Banks race to implement digital transformation ecosystem hinh anh 1Clients make transaction at a HSBC Vietnam transaction office in HCM City. (Photo courtersy of HSBC)

Hanoi (VNS/VNA) – The local banking sector, currently undergoing
drastic restructuring, will have more opportunities to improve its financial
capacity as well as learn modern business models and management from UK
partners after the UK-Vietnam Free Trade Agreement (UKEVFTA) takes effect,
according to banking insiders.

UK banks may set up representative offices, branches, 100% foreign-owned banks
and joint ventures with capital contributions not exceeding 50% in Vietnam.

Until 1 August 2025, UK financial institutions may solicitate the approval of Vietnam’s
competent authority (State Bank of Vietnam) to buy shares in one joint-stock
commercial bank of Vietnam, up to 49% of that enterprise’s chartered capital,
except for four commercial banks of which the Government of Vietnam currently
holds the majority of equity.

UK investors are also permitted to transfer cross-border financial information
and financial data processing. In addition, UK investors can provide
cross-border advisory, intermediation, and other auxiliary financial services
(including credit reference and analysis, wealth management, acquisitions advice,
and corporate strategy).

The UKVFTA was signed on December 29, 2020, and temporarily came into effect on
December 31, 2020, before officially starting on May 1, 2022.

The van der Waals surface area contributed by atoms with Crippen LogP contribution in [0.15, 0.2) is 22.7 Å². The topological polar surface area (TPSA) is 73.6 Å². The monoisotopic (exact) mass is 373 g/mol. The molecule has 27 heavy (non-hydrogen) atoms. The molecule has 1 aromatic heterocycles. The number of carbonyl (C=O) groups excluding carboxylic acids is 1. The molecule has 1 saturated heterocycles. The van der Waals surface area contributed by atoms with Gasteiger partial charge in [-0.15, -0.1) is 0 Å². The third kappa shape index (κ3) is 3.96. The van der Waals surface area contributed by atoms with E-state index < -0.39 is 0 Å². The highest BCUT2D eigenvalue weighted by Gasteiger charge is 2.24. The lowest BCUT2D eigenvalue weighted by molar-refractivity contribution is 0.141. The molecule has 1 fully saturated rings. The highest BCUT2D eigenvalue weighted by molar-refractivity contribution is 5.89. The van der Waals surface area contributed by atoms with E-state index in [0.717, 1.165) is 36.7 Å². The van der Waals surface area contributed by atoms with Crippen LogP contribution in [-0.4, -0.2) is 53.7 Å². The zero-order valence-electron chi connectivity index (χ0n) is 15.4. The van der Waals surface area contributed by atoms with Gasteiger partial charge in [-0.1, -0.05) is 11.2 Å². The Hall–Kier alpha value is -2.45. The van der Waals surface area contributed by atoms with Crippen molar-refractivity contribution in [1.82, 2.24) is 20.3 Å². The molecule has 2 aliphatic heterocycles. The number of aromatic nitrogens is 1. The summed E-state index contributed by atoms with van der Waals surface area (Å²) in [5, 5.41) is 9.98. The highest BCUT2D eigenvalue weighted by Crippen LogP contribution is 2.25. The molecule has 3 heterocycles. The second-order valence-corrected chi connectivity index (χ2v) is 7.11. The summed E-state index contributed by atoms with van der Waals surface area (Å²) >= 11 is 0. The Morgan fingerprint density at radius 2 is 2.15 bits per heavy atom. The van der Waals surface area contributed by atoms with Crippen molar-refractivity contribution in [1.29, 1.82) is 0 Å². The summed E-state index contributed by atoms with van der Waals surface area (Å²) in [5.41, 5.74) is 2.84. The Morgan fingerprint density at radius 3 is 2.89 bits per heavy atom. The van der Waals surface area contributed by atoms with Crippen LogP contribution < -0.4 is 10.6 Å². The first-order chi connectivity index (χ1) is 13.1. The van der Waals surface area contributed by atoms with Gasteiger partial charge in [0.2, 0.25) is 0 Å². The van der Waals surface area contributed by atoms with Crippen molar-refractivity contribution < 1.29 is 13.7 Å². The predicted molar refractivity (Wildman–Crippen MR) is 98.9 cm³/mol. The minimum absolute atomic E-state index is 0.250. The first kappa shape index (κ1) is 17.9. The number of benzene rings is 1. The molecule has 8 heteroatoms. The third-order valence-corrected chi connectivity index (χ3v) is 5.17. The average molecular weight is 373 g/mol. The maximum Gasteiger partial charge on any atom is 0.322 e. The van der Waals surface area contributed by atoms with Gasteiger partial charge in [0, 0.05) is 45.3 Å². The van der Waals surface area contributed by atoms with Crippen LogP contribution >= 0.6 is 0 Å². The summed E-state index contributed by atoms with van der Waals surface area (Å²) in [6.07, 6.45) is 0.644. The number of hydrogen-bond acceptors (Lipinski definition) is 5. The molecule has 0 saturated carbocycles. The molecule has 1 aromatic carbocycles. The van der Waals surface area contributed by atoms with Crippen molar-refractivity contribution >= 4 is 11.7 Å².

Digital transformation is an irreversible trend of businesses in the 4.0 era.
Banking and finance is not an exception to that trend, according to banking
experts.

According to the State Bank of Vietnam (SBV), at least 95 credit institutions
have developed plans for digital transformation.

In recent years, the use of banking transactions on digital channels is no
longer unknown to the majority of people.

According to experts, the bank’s digital transformation journey consists of
three steps. The first is digitisation – converting the traditional process to
a digital one; the next is digital transformation – digitising each part of
business, enhancing customer experience; the last is ultimately digital
reinvention – combining technology and digital platforms to generate revenue
and results through innovative strategies, products and services.

Most banks are at the third step, so there are already many plans to go further
in digital transformation. Therefore, many banks have moved to establish a
digital banking ecosystem, from opening accounts to registering, issuing, and
managing products. Services such as accounts, credit cards, loans can all be
done online.

The percentage of people accessing digital platforms is increasing as Vietnam
has a young population structure and a rapidly increasing smartphone usage
ratio.

According to Adsota’s Vietnam digital advertising market report in July 2020, Vietnam
has 43.7 million people using smartphones, or 44.9% of the total population. Vietnam
is among the 15 markets with the highest smartphone users globally.

UK-based HSBC opened a full-service branch in Ho Chi Minh City and has taken
the lead in implementing digital penetration and new technology solutions which
are key focus areas at the bank for both retail as well as corporate customers,
according to an HSBC report.

Likewise, on the retail space, HSBC Vietnam has been the first bank in the
market to roll out an end-to-end digital journey for onboarding new customers
and mobile banking.

HSBC Vietnam has introduced Omni Channel Collections Solution, a dynamic